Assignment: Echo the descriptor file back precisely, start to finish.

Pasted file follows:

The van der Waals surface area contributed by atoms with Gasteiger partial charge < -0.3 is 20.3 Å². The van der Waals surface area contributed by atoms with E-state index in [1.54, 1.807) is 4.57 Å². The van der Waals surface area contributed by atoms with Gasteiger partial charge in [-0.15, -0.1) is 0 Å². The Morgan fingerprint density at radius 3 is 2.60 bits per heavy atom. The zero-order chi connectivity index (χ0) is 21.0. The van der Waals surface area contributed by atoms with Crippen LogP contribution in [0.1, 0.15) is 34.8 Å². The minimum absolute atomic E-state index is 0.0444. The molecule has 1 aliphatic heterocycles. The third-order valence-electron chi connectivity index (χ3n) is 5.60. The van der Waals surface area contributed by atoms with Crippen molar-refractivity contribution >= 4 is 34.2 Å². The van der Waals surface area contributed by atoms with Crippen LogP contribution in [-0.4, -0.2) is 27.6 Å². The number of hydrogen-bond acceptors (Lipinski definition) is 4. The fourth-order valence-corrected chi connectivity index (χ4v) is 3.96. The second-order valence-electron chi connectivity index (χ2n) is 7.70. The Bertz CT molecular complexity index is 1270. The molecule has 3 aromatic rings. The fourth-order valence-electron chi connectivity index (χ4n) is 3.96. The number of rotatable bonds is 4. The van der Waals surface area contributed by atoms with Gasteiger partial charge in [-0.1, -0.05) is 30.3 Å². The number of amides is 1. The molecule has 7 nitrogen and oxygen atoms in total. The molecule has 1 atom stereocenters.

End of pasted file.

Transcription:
The van der Waals surface area contributed by atoms with Gasteiger partial charge < -0.3 is 20.3 Å². The van der Waals surface area contributed by atoms with E-state index in [1.54, 1.807) is 4.57 Å². The van der Waals surface area contributed by atoms with Gasteiger partial charge in [-0.15, -0.1) is 0 Å². The Morgan fingerprint density at radius 3 is 2.60 bits per heavy atom. The zero-order chi connectivity index (χ0) is 21.0. The van der Waals surface area contributed by atoms with Crippen LogP contribution in [0.1, 0.15) is 34.8 Å². The minimum absolute atomic E-state index is 0.0444. The molecule has 1 aliphatic heterocycles. The third-order valence-electron chi connectivity index (χ3n) is 5.60. The van der Waals surface area contributed by atoms with Crippen molar-refractivity contribution >= 4 is 34.2 Å². The van der Waals surface area contributed by atoms with Crippen LogP contribution in [-0.4, -0.2) is 27.6 Å². The number of hydrogen-bond acceptors (Lipinski definition) is 4. The fourth-order valence-corrected chi connectivity index (χ4v) is 3.96. The second-order valence-electron chi connectivity index (χ2n) is 7.70. The Bertz CT molecular complexity index is 1270. The molecule has 3 aromatic rings. The fourth-order valence-electron chi connectivity index (χ4n) is 3.96. The number of rotatable bonds is 4. The van der Waals surface area contributed by atoms with Gasteiger partial charge in [-0.1, -0.05) is 30.3 Å². The number of amides is 1. The molecule has 7 nitrogen and oxygen atoms in total. The molecule has 1 atom stereocenters.